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Fery
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[*] posted on 24-2-2020 at 11:34
allyl alcohol


This is continuation of the synthesis describe in the allyl bromide thread. For allyl bromide, there is OK to use allyl alcohol + water azeotrope. But for an allyl alcohol ester preparation it is better to have higher alcohol concentration than 72,9 wt %.
here the preparation of allyl alcohol from anhydrous glycerol and 85% formic acid:
https://www.sciencemadness.org/whisper/viewthread.php?tid=15...

the whole thread with allyl bromide:
https://www.sciencemadness.org/whisper/viewthread.php?tid=15...

Here my attempt to concentrate the alcohol:
The distillates (approx 500 ml) were processed this way:
150 g of K2CO3 added (it was an overkill, less could be enough, a lot of did not dissolve), some CO2 evolved (very likely formic acid) and was shaken few times during 24 hours, then separated the upper layer which was distilled using Vigreux column. On steam bath, 50 ml of condensate collected with about 2 ml of water phase separated at the bottom (azeotrope allyl formate + allyl alcohol + H2O), thermometer in distillation adapter showed 80 C, no more distillate obtained, although about 400 ml of mixture still stayed in the distillation flask.
So the steam bath removed and the flask heated using flame burner and boiling plate.
Additional 250 ml of of distillate collected upto 94 C (so totally 300 ml with the first portion from steam bath), and then last 60 ml portion boiling above 94 C collected separately which was the most concentrated allyl alcohol obtained.

The total 300 ml of distillate in first fractions will be later treated with NaOH to decompose allyl formate and to obtain allyl alcohol again (this one with lower concentration, then will be salted out using K2CO3 to increase its concentration).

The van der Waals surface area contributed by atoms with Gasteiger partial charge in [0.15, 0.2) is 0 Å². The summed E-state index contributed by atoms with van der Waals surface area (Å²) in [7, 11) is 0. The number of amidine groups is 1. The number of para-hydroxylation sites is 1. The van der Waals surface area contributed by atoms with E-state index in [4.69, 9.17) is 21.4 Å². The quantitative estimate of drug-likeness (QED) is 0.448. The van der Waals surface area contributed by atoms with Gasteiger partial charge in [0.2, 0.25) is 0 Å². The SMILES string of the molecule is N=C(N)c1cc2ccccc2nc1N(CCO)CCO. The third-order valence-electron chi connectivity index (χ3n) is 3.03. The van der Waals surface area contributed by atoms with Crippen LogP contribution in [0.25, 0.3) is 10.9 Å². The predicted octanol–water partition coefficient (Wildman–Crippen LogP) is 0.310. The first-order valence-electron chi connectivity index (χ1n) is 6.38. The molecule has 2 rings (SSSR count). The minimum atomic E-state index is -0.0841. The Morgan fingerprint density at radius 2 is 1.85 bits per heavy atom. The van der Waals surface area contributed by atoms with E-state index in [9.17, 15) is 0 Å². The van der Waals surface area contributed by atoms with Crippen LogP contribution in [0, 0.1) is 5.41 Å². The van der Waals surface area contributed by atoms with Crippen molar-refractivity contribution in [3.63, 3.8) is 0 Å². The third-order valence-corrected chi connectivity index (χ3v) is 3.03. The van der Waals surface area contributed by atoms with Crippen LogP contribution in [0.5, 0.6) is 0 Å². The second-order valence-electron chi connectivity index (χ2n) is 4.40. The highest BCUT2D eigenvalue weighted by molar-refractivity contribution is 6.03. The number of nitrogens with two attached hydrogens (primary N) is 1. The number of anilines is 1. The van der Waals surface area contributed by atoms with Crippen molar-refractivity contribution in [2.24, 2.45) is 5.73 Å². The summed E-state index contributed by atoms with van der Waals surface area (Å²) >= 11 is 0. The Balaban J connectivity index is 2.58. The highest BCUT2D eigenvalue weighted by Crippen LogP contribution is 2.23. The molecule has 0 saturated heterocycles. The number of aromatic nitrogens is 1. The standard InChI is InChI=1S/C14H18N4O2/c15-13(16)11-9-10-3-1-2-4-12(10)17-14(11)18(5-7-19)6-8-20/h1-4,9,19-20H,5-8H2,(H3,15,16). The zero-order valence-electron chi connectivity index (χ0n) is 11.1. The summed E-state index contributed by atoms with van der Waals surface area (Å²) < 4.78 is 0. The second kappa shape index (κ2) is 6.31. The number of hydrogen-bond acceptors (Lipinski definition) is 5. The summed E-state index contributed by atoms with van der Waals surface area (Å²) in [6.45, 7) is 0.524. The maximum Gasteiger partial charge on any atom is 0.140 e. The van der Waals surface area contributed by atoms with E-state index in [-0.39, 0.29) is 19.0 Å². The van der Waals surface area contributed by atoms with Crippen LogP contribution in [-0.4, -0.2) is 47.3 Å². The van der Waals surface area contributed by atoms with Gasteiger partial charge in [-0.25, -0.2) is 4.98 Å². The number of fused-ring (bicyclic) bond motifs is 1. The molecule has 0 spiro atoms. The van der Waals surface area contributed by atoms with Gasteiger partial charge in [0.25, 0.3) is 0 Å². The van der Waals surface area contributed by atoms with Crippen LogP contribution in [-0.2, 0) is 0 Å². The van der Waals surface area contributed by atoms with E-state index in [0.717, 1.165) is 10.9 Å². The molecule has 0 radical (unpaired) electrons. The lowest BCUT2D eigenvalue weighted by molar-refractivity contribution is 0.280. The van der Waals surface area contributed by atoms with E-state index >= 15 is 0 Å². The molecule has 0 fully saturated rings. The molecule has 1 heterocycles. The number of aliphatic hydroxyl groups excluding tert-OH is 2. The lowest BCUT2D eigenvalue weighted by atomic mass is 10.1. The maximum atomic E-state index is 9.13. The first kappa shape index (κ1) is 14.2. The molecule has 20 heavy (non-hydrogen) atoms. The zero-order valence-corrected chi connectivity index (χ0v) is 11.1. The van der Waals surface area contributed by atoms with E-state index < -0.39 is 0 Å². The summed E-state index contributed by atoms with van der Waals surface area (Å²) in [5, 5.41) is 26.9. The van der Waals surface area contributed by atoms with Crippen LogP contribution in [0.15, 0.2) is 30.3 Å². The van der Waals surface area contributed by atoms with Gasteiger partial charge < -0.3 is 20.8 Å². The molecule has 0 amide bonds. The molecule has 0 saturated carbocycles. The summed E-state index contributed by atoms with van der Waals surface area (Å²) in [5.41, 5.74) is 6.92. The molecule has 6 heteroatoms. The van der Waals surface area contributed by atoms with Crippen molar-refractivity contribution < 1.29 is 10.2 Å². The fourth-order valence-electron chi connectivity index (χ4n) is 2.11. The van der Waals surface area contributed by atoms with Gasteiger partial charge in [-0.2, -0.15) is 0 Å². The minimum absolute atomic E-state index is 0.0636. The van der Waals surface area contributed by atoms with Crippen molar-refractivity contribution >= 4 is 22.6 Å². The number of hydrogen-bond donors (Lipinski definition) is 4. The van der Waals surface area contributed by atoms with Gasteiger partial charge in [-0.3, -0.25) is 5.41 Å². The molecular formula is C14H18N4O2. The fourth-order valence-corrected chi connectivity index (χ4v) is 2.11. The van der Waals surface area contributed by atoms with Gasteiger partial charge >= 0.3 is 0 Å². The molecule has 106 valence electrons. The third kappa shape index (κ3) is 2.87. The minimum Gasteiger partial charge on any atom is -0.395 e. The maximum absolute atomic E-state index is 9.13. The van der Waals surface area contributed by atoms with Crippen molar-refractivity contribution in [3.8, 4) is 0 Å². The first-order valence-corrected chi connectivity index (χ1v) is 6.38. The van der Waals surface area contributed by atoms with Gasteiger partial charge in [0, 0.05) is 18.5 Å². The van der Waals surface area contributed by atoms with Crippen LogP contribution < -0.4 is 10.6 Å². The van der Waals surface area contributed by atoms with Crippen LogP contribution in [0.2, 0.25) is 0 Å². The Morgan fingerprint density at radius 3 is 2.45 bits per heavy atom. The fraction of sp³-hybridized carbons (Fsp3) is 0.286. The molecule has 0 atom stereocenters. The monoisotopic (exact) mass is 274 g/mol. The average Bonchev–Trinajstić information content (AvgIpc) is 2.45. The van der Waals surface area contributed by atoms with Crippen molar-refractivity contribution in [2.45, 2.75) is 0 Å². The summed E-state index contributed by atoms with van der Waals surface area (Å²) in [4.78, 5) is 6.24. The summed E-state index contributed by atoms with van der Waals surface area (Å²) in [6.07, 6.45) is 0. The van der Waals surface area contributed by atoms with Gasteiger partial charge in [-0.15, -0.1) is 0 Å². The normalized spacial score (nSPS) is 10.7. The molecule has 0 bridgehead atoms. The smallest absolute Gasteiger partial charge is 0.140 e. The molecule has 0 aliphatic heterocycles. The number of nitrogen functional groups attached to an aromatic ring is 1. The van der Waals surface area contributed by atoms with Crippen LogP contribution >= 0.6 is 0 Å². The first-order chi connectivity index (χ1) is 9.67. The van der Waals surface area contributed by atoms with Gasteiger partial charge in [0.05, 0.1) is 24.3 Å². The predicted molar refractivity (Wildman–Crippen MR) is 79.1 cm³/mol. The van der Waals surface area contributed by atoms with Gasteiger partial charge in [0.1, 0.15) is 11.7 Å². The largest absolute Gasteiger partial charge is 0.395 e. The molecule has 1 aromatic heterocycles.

Another interesting concentration method is distilling at slightly reduced pressure 200-300 mm Hg where azeotreope containing 90% of allyl alcohol should distill, boiling points 60 C at 200 mm Hg, 70 C at 300 mm Hg.
Azeotrope at normal pressure boils at 88,2 C, contains 72,9 wt% of allyl alcohol and has density 0,905 g/ml. Pure allyl alcohol b.p. 97 C.

Densities of allyl alcohol + water mixtures at 20 C are:
0,920 g/ml (65%)
0,911 g/ml (70%)
0,902 g/ml (75%)
0,893 g/ml (80%)
0,884 g/ml (85%)
0,875 g/ml (90%)
0,865 g/ml (95%)
0,854 g/ml (100%)
the table of densities is here: http://www.orgsyn.org/Content/pdfs/procedures/CV1P0042.pdf

I determined the density of my 60 ml last fraction using 50,0 ml calibrated volumetric flask and obtained this result:
29,720 g empty
73,197 g full

43,477g of allyl alcohol 50,0 ml
density 0,86954 g/ml

so according the table of densities it is 93 wt% allyl alcohol
quite good

The allyl formate present in the mixture behaved similarly to benzene - breaking the azeotrope allyl alcohol + H2O, carrying out some of H2O when distilling ternary azeotrope allyl formate + allyl alcohol + H2O (which is probably richer in H2O than binary azeotrope allyl alcohol + H2O), then 72,9 wt% binary azeotrope distilled which carried out more of water and partially concentrated allyl alcohol distilled at the end.

IMG_20200224_192107_0_sm.jpg - 35kB IMG_20200224_193101_3_sm.jpg - 34kB

[Edited on 24-2-2020 by Fery]




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[*] posted on 27-2-2020 at 02:52
anhydrous allyl alcohol


To the 300 ml fraction was added 10 g NaOH which dissolved completely and formed bottom water layer. Then another 10 g added which did not dissolve completely. This was refluxed for 30 minutes and the bottom water layer was separated and discarded. The upper alcohol layer was refluxed 2x with 30 g K2CO3 each time and the lower water layer discarded, the second rfx was much less efficient than the first one (a lot of K2CO3 did not dissolve at all) so I decided to change the way to go (the idea when allyl formate distilled in which water bottom layer formed).